I feel privileged to have lived in and to be living in the world of mountain music. WPAQ AM radio that Ralph Epperson started in 1948, the radio station in the next county, Surry, that only plays mountain music is as important to my way of understanding mountain music as the Bristol Sessions. I understand WPAQ is online now. My mechanic keeps the radio playing in his shop all day with WPAQ playing. His AM reception was not very good; he had to keep the radio in the window for listenable reception. He plays the station online now with excellent reception. It is only on the air during the daylight hours. Sometimes it is playing gospel, sometimes preaching, sometimes people talking, and mountain music from mostly the Central Blue Ridge. They still play the Carter Family, Emory Arthur, the Blue Sky Boys, Roy Acuff and current mountain music like the Slate Mountain Ramblers, Whitetop Mountain Band, Alternate Roots, Crooked Road Ramblers, Rock Mountain Ramblers, Ralph Stanley and all the rest of them. When a band self-produces a cd, they send one to the station. WPAQ's library of mountain music is extensive. Ralph Epperson used to tape live shows on Saturday mornings at the theater in MtAiry and gave all his tapes to the NC folklife center. What a treasure those tapes are for the future of Appalachian folklife studies.

I don't listen to the station much because I get no reception at the house and occasional reception in the eastern half of the county by car. And always forget it's online. When I want to hear mountain music, I put on a cd. Whatever I put on of mountain music takes over my focus. Earlier I put on some music by Kevin Fore (banjo) and Kirk Sutphin (fiddle). From the first notes I was fixed, couldn't do anything but listen. In the time of the AM stations in the mountains, each one played to its own county, the county lines about as far as reception goes, except for odd things like I've heard Sparta's AM station could be picked up in N Wilkesboro. I'm privileged that I was able to dj a weekly radio show on WCOK AM, Sparta, Saturday mornings, The Backwoods Beat Music Hour for seven years. Theme song was a solo bluegrass banjo playing Billy In The Lowground with a background fiddle drone. I feel tremendous privilege that I had the opportunity to play mountain music to mountain people in my home county, the county next to WPAQ. I love that. I don't know how many listeners I had, maybe a few hundred, maybe less, maybe more. I never talked up the radio show, because it was for people who love mountain music, not for people who say it all sounds like the same song over and over. I figured the people who wanted to hear it would find it. It didn't matter how many. I'd have been as happy with 3 as with 300. It was for people who love the music, not for numbers.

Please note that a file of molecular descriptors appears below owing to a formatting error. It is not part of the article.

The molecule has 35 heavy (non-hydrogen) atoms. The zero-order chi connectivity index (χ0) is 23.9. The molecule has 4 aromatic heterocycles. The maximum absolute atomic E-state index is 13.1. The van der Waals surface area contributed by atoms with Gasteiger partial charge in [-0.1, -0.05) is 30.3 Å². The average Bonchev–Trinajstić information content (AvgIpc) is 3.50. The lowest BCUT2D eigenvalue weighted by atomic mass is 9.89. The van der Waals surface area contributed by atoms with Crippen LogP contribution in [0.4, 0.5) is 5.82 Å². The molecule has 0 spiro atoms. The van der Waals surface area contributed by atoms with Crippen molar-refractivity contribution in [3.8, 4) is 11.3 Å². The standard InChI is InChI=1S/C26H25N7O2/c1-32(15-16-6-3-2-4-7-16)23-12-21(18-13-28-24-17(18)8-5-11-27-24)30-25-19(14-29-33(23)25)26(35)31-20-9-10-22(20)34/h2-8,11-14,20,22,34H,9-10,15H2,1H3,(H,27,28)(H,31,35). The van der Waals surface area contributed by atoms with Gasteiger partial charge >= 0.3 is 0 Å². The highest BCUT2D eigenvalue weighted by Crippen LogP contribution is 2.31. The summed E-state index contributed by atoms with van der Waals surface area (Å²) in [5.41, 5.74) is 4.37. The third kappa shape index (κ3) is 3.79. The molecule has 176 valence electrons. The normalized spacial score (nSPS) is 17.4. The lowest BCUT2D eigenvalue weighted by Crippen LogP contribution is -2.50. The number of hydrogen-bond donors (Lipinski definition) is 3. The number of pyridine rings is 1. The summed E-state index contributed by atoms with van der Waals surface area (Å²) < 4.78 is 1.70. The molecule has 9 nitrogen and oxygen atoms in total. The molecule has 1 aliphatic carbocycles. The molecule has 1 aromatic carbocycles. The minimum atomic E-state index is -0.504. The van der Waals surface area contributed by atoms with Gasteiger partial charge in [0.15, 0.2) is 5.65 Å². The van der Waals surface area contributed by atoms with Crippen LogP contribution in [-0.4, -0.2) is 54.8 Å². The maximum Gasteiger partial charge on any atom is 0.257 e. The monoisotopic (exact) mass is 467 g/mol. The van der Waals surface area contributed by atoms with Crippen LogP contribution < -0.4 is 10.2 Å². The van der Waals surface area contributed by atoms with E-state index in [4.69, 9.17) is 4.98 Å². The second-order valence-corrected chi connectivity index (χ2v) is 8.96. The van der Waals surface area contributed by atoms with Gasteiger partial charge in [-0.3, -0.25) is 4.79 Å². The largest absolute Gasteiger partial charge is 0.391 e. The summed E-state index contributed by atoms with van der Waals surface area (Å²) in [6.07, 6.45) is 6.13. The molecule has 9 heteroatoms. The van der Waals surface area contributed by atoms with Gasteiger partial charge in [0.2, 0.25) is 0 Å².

One of the greatest privileges of all, the one where I started noticing the feeling of privilege, and feel privilege every week that I simply know about the Friday night music at Willard Gayheart's gallery and frame shop, the Front Porch. For a couple years seldom more than 20 people in the audience, usually between 12 and 15. We were the ones who went every week we could make it. By now we all know each other. Now that it is a Crooked Road Venue attendance has doubled and tripled ever since. It's between 40 and 60 now. Minnie the cat can't give up her seat if she wants it back. Before, she could jump to the floor and walk around during the music looking at the people, sizing up the crowd, this her home, walking among the legs, then find a new place to curl up. It's not like that any more. When she gets up, somebody sits down. The first privilege is just knowing about it. Then many rings of privilege out from that; knowing the people I've come to know there, having Scott, Willard, Edwin, Dori, Jill, Steve for my friends, people I have heart feeling with, people I respect way high up, every one of them. Basically, it's looking like my entire life in the mountains has been one of feeling privilege, the privilege of living in a really beautiful culture almost nobody outside it knows about. Living among the mountain people as my own is the privilege I value perhaps most.